Meet the UK start-up that wants to make affordable digital twins for SMEs
Last year Slingshot Simulations, a start-up spun out of the University of Leeds, won a grant to build a digital twin across all 12,000 square miles of Yorkshire – which has been hailed as one of the world’s largest digital twin projects to date.
The UK government project, managed through the Cabinet Office’s Geospatial Commission, was a collaboration between public and private industry, with partners including engineering and design company Arup, the BT Group and the city councils of Leeds, York, and Hull.
According to Slingshot’s CEO David McKee – who sits on the board of the global trade body, the Digital Twin Consortium – the “short but high paced project” was aimed at transforming how cities and countries make decisions.
From the best layout in a building to reduce Covid-19 infections to working out the most cost-effective route for goods from warehouse to delivery, McKee believes that digital twins have “a huge potential to improve lives, cut costs, improve public health, identify risks and reduce accidents”.
McKee also saw the project as an opportunity to extend the technology beyond its use in large corporations – making digital twins accessible to organisations of all sizes.
TechInformed caught up with McKee earlier this year at IOTSWC in Barcelona and discussed lessons learned in Yorkshire, realistic business models for SMEs and how digital twins are being used to help enterprises hit their ESG goals.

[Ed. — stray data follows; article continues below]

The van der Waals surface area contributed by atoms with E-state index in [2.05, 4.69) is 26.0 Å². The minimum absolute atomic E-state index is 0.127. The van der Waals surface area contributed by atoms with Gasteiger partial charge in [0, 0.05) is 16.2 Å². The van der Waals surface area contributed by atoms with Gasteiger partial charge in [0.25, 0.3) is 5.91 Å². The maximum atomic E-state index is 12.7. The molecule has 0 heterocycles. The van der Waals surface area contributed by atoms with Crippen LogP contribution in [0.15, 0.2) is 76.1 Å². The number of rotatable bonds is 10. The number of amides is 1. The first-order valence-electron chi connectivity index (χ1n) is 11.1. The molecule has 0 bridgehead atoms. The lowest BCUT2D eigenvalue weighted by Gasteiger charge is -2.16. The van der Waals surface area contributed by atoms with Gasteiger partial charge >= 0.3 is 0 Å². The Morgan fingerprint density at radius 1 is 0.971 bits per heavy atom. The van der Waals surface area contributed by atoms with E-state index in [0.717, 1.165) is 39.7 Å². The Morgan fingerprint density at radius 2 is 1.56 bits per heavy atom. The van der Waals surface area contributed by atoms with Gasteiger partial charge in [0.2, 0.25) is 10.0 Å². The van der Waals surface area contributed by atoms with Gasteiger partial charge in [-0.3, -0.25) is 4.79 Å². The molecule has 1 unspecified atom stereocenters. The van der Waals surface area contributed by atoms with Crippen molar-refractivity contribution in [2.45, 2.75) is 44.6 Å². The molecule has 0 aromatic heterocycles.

Why aren’t digital twins more widely used?
The concepts have been around for decades but there are three reasons why they don’t work for everyday businesses: cost, scale and complexity. Non-billion-dollar companies can’t invest in the hundreds and thousands of pounds needed for the expertise required to hire skilled experts or the $20K licences to access the software.
In terms of scale and complexity, if you want a digital twin of Leeds or Singapore you need some serious computational power and storage to be able to process that and the expertise to deal with that from a data science perspective.
And if we are modelling a city, is it the buildings, the utility networks, or the transport you are focussing on? Traditional tools take months to model, run and analyse which is not effective for small businesses.
Did any other firms participate in the Yorkshire project and what sort of problems did you help solve?
Firms joined at different stages – [data interoperability firm] Iotics and SatSense, a data company which specialised in analysing ground movements came on board during the project.
In terms of applications, one enterprise participant was the civil engineering firm Mott MacDonald Bentley (MMB), which wanted to carry out simulations on its Leeds office to understand occupancy levels in line with government Covid-19 guidelines.
They wanted to devise a way to take that data to make sense of it – to take the 2D information into a 3D model – which allowed us to carry out simulations. That way they could map the impacts that a return-to-work scenario would have in the event of a fire drill, for example [given the social distance requirements that were in place in 2021] at a 50% capacity, at 70% and at 100%.